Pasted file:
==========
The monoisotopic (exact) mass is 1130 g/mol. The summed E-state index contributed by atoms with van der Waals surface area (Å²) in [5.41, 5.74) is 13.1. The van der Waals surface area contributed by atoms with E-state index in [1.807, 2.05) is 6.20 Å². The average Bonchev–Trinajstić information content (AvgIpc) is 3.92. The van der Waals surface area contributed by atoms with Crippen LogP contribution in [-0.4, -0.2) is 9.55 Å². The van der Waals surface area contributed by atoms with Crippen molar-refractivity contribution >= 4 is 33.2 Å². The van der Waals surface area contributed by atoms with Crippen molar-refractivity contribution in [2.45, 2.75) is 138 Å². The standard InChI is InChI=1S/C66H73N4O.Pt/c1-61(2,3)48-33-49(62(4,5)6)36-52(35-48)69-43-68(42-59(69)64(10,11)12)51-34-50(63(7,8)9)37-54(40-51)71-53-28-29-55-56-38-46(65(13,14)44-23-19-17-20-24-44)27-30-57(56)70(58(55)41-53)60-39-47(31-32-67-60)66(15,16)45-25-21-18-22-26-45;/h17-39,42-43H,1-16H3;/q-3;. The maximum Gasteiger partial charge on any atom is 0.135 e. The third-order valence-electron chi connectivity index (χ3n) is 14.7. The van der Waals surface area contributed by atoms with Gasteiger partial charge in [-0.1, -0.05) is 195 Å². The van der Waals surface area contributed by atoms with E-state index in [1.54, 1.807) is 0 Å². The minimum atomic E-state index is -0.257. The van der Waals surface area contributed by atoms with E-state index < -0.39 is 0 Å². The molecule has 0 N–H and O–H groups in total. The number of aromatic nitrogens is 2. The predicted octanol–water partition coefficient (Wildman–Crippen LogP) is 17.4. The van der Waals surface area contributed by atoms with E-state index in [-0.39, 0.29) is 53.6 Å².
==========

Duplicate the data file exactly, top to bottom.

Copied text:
The monoisotopic (exact) mass is 1130 g/mol. The summed E-state index contributed by atoms with van der Waals surface area (Å²) in [5.41, 5.74) is 13.1. The van der Waals surface area contributed by atoms with E-state index in [1.807, 2.05) is 6.20 Å². The average Bonchev–Trinajstić information content (AvgIpc) is 3.92. The van der Waals surface area contributed by atoms with Crippen LogP contribution in [-0.4, -0.2) is 9.55 Å². The van der Waals surface area contributed by atoms with Crippen molar-refractivity contribution >= 4 is 33.2 Å². The van der Waals surface area contributed by atoms with Crippen molar-refractivity contribution in [2.45, 2.75) is 138 Å². The standard InChI is InChI=1S/C66H73N4O.Pt/c1-61(2,3)48-33-49(62(4,5)6)36-52(35-48)69-43-68(42-59(69)64(10,11)12)51-34-50(63(7,8)9)37-54(40-51)71-53-28-29-55-56-38-46(65(13,14)44-23-19-17-20-24-44)27-30-57(56)70(58(55)41-53)60-39-47(31-32-67-60)66(15,16)45-25-21-18-22-26-45;/h17-39,42-43H,1-16H3;/q-3;. The maximum Gasteiger partial charge on any atom is 0.135 e. The third-order valence-electron chi connectivity index (χ3n) is 14.7. The van der Waals surface area contributed by atoms with Gasteiger partial charge in [-0.1, -0.05) is 195 Å². The van der Waals surface area contributed by atoms with E-state index in [1.54, 1.807) is 0 Å². The minimum atomic E-state index is -0.257. The van der Waals surface area contributed by atoms with E-state index < -0.39 is 0 Å². The molecule has 0 N–H and O–H groups in total. The number of aromatic nitrogens is 2. The predicted octanol–water partition coefficient (Wildman–Crippen LogP) is 17.4. The van der Waals surface area contributed by atoms with E-state index in [-0.39, 0.29) is 53.6 Å².